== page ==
Tragedy Before Marlowe
We may begin by quoting Swinburne’s very just and relevant remarks regarding Marlowe: “Before him there was neither genuine blank verse nor a genuine tragedy in our language. After his arrival the way was prepared, the paths were made straight, for Shakespeare.”

Gone were the great days of Miracle and Mystery plays. After the Reformation of Movement Mysteries and Moralities lost all their influence on the audience; they were rather disliked by the people because of their link and association with old Church. In response to public demand came the Interlude with its fun and frolics and the masques and Pageants with their costume displays gorgeous colours. Hence, comedy captured the mind of the English people. But everything was in a chaotic and formless state before the advent of University Wits the greatest among whom was Marlowe.

It was in the fifteenth century that tragedy came to English dramatic field. And this was due to the influence of the Revival of Learning and the translation of great Italian tragedies of Seneca. In fact Italian Renaissance had a tremendous influence upon the development of the English drama. And the first English tragedy was Gorboduc (1562) by Thomas Norton and Thomas Sackville. In style and treatment of theme Seneca was very much their model. Although this tragedy showed some innovation, yet most of the Senecan characteristics—long sententious speeches, lack of action, talkative ghosts and horrible scenes of gruesome murders, were very much there. Tragedies that followed Gorboduc had the same Senecan characteristics. It required the mighty efforts of a great genius to free the Elizabethan drama from the worst features of the Senecan tragedy. And it was Christopher Marlowe who is credited with this outstanding achievement in the realm of England’s dramatic literature. He threw the gauntlet when he penned these forceful lines in the Prologue to his first drama Tamburlaine:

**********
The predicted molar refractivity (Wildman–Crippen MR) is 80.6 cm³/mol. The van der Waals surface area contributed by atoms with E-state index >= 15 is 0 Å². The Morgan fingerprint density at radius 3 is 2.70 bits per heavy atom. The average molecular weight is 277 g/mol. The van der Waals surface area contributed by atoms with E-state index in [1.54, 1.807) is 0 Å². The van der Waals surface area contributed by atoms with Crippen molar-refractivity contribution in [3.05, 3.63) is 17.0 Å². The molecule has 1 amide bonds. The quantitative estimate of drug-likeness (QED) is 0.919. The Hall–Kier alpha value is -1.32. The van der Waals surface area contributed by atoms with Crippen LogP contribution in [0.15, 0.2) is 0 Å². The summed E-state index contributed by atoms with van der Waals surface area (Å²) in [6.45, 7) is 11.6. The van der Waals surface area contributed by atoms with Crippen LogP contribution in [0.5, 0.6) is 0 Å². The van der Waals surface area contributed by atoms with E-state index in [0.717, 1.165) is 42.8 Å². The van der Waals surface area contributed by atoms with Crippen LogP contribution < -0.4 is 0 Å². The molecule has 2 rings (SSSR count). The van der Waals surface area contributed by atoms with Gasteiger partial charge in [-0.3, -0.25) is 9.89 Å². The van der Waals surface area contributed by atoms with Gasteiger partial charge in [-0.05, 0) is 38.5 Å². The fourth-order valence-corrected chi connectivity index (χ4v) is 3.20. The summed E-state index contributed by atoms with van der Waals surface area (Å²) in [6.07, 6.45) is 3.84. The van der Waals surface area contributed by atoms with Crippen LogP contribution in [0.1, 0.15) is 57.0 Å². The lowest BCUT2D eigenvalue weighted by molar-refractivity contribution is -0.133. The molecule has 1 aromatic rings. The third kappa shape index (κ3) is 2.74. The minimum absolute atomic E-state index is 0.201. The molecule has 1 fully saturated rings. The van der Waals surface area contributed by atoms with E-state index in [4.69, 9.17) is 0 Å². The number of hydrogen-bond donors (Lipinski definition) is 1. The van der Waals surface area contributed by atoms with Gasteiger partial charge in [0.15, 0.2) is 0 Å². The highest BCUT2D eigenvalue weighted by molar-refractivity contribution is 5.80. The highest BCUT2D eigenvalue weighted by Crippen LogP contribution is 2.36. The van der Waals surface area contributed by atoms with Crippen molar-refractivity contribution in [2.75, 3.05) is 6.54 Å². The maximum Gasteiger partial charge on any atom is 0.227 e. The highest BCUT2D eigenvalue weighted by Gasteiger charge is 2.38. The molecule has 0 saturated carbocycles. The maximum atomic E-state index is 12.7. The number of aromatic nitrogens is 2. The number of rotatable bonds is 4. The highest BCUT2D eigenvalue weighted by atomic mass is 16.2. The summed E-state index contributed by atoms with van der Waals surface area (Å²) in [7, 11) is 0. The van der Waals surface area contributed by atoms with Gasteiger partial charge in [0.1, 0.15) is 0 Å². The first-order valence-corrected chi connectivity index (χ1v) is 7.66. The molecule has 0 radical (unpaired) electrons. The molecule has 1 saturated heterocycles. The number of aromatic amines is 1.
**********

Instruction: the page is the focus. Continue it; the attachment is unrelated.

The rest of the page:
“From jigging veins of rhyming mother-wits.
And such conceits as clownage keeps in pay,
We’ll lead you to the stately tent of war,
Where you shall hear the Scythian Tamburlaine,
Threatening the world with high astounging terms,
And scourging kingdoms with his conquering sword.”
We may now discuss about the various characteristics of Marlovian tragedy to point out how he formulated the English drama, specially the tragedy which was improved upon and perfected by a genius like Shakespeare.
Marlowe’s Tragic Hero
The first great thing done by Marlowe was to break away from the medieval conception of tragedy, as in medieval drama, tragedy was a thing of the princes only. It dealt with the rise and fall of kings or royal personalities. But it was left to Marlowe to evolve and create the real tragic hero. Almost all the heroes of Marlowe—Tamburlaine, Faustus or Jew of Malta—are of humble parentage, but they are endowed with great heroic qualities and they are really great men. His tragedy is, in fact, the tragedy of one man-the rise, fall and death of the hero. All other characters of a Marlovian drama pale into insignificance beside the towering personality and the glory and grandeur of the tragic hero. Even various incidents of the drama revolve round the hero. His heroes are men fired with indomitable passion and inordinate ambition—his Tamburlaine is in full-flooded pursuit of military and political power, his Faustus sells his soul to the Devil to attain ultimate power through knowledge, and his Jew of Malta absolutely discards all sense of human values with his blind and inordinate aspiration towards wealth as an ultimate end. But what Marlowe really depicts and dramatises with thoroughness is that all his mighty heroes with all their sky-kicking aspirations find that the flush of their temporary success leads to ultimate failure bringing about their tragic and terrible end. Herein lies the greatness of Marlowe.
Working of a Passion